Author: Colin Nanka

He Was Out Of Sync

He saved his energy and it cost him. For those tennis fans out there, another thought from the US Open last weekend.   Juan Martin Del Potro – Argentina   His biggest achievement has been winning the 2009 US Open, defeating Rafael Nadal in the semifinal and 5-time defending champion Roger Federer in the final. He was the first to defeat both Federer and Nadal during the same major and was the only man outside the Big Four to win a major between the 2005 French Open and the 2013 US Open, a span of 35 tournaments. He is also the second Argentine and the fifth-youngest man to win the US Open in the Open Era.   That was 8 years ago, when he was new on the scene and played with no fear and uninjured. He played full out and road the momentum.   In the semi-final last weekend he had the chance to do it again vs. Rafael Nadal. This time Nadal (one of the greatest of all time) came prepared and played all out. He leveraged everything he learned in his past 15 major championship wins …

I took a wrong turn!

This morning on a run their was construction on my run path. Ugh! They recommended a detour and it took me down a lane I had never been before. 25 meters from a corner I turn every time, was a placard and piece of the Berlin Wall! What an amazing thing to see in the morning. It’s a good reminder for each of us to raise our gaze each morning and see the world. Have a great weekend. Colin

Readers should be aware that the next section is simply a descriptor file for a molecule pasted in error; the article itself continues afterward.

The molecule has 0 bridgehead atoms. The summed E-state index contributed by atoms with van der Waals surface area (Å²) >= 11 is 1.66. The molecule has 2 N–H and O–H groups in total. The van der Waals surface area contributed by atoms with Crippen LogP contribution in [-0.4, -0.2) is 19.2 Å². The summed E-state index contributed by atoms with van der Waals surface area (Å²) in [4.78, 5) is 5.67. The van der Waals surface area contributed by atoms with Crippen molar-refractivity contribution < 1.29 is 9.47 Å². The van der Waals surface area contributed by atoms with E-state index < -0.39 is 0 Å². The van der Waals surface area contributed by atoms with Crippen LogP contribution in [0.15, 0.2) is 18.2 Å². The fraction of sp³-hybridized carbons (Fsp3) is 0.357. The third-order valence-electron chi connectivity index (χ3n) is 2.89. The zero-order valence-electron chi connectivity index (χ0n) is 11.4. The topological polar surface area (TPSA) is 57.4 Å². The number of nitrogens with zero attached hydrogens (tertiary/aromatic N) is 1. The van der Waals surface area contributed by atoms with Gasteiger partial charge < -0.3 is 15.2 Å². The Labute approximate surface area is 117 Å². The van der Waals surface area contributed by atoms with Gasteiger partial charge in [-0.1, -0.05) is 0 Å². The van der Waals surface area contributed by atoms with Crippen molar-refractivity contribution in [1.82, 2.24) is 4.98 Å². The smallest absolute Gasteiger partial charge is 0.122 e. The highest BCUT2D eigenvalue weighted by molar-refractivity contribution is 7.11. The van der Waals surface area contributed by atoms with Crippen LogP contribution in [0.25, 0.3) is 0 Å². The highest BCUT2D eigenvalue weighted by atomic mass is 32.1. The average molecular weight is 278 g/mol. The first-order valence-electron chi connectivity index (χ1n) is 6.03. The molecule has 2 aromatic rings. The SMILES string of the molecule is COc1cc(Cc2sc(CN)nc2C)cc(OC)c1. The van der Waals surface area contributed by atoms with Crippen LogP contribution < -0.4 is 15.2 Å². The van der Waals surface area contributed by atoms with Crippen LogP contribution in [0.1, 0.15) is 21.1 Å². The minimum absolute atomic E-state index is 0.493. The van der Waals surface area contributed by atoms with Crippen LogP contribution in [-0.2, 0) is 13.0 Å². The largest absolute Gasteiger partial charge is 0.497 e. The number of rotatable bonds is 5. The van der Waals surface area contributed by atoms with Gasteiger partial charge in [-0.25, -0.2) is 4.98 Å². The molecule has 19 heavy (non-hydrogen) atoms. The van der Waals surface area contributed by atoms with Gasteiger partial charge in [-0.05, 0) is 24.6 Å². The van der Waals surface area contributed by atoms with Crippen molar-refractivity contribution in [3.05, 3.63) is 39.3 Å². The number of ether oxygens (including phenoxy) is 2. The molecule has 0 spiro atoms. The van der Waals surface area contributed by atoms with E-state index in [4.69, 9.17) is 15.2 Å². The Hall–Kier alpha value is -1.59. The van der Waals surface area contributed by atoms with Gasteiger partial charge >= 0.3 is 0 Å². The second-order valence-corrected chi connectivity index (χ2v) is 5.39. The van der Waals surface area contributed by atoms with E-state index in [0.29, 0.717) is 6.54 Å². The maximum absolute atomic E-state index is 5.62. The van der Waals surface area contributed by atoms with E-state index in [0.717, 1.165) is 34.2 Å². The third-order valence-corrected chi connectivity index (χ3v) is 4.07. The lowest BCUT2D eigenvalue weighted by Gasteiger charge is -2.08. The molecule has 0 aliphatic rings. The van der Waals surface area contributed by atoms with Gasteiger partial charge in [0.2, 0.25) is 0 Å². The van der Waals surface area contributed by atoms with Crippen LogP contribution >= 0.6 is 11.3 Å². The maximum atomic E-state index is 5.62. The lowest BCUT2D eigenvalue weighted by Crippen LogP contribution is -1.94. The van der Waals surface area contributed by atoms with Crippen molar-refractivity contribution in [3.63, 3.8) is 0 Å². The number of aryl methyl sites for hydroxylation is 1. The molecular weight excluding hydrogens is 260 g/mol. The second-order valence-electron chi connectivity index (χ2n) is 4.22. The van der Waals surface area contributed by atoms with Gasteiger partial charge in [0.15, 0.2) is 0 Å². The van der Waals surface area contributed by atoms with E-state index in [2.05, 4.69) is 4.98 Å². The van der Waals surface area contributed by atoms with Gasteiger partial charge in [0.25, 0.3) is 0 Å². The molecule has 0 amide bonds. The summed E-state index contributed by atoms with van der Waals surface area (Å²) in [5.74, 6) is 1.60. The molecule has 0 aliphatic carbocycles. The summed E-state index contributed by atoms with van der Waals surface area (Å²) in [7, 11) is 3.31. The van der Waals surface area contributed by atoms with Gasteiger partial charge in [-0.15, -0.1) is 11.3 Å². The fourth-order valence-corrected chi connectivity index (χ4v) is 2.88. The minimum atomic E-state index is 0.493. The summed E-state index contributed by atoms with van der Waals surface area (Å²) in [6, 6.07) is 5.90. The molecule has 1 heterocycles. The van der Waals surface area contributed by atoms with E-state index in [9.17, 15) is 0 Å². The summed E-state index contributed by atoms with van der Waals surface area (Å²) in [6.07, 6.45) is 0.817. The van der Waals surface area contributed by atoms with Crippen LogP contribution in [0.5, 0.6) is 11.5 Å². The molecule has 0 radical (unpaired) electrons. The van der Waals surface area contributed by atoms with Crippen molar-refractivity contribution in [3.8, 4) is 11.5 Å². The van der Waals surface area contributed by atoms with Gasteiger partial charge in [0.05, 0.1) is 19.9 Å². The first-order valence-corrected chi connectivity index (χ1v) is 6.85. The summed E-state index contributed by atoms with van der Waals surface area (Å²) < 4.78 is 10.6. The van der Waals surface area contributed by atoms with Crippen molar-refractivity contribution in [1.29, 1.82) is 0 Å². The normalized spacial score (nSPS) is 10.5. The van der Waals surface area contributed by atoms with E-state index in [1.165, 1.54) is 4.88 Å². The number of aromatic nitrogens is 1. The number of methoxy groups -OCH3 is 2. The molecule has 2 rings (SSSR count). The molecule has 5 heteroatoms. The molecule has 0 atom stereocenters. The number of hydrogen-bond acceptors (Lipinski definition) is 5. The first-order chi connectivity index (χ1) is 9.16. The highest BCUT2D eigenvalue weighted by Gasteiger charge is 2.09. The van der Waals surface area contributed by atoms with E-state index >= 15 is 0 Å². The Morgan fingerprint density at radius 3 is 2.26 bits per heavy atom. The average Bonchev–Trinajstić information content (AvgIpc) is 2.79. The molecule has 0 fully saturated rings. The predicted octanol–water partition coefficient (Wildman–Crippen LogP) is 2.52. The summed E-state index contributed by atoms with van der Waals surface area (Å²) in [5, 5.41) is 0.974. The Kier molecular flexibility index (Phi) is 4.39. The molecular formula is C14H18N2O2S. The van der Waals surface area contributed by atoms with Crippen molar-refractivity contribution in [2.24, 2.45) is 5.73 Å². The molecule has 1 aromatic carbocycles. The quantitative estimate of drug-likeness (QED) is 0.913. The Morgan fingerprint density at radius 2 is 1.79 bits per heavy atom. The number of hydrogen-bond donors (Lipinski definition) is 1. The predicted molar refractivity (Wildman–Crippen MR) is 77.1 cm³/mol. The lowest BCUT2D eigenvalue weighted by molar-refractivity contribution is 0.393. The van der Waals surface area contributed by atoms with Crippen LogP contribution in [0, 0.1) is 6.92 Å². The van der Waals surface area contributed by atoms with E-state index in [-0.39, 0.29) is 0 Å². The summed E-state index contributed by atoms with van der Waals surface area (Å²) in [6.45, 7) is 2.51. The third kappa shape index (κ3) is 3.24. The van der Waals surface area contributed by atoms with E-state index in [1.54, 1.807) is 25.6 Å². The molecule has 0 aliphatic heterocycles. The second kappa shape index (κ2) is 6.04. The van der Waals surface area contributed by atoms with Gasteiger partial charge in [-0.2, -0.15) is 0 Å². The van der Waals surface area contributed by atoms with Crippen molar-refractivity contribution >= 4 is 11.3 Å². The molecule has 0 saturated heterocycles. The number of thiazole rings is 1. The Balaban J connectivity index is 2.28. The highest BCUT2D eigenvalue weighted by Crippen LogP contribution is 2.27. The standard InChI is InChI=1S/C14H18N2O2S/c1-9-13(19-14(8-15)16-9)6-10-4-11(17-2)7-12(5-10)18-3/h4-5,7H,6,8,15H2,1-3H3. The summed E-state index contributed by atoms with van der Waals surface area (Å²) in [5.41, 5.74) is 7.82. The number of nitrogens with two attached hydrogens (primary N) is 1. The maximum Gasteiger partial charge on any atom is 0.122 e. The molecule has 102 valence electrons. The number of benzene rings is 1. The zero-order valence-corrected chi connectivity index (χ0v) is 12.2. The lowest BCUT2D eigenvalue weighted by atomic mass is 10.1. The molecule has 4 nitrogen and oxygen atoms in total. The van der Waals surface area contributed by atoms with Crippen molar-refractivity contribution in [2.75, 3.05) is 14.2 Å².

Unsung Hero

Picture from USA Today If you only watched the US Open Tennis final on Sunday, you would have seen the coronation of Rafael Nadal winning his second of four major championships. That story in itself is incredible, keeping in mind over the last couple years Nadal had major injuries that kept him from competing at a high level.   In a similar timeline, South African Kevin Anderson, an athlete Nadal played against his youth, was up against a major hip injury and looked to not compete again in 2017. He worked his way back from injury, being ranked #80 to having the best tournament of his life and making the US Open final. Unfortunately, he ran into a mack truck in one of the greatest tennis players of all time.  However, as I went to the semi-final I can tell you he made many South African’s who attended very happy and gained many new local fans with his high octane offense. Sometimes when it you don’t see the end of the tunnel in site, you …

What do you focus on when suffering the most?

98 Percent of the way through a workout, exhausted, my trainers guidance came in.  “Head up, lock in the core and focus on a point straight ahead of me.” What you do in practice comes out when you compete. It was only 5 min of my training session but I know from experience I will leverage it come race day. How can you apply 5 minutes of dedicated focus when exhausted in your work week? Colin

Interest vs. Commitment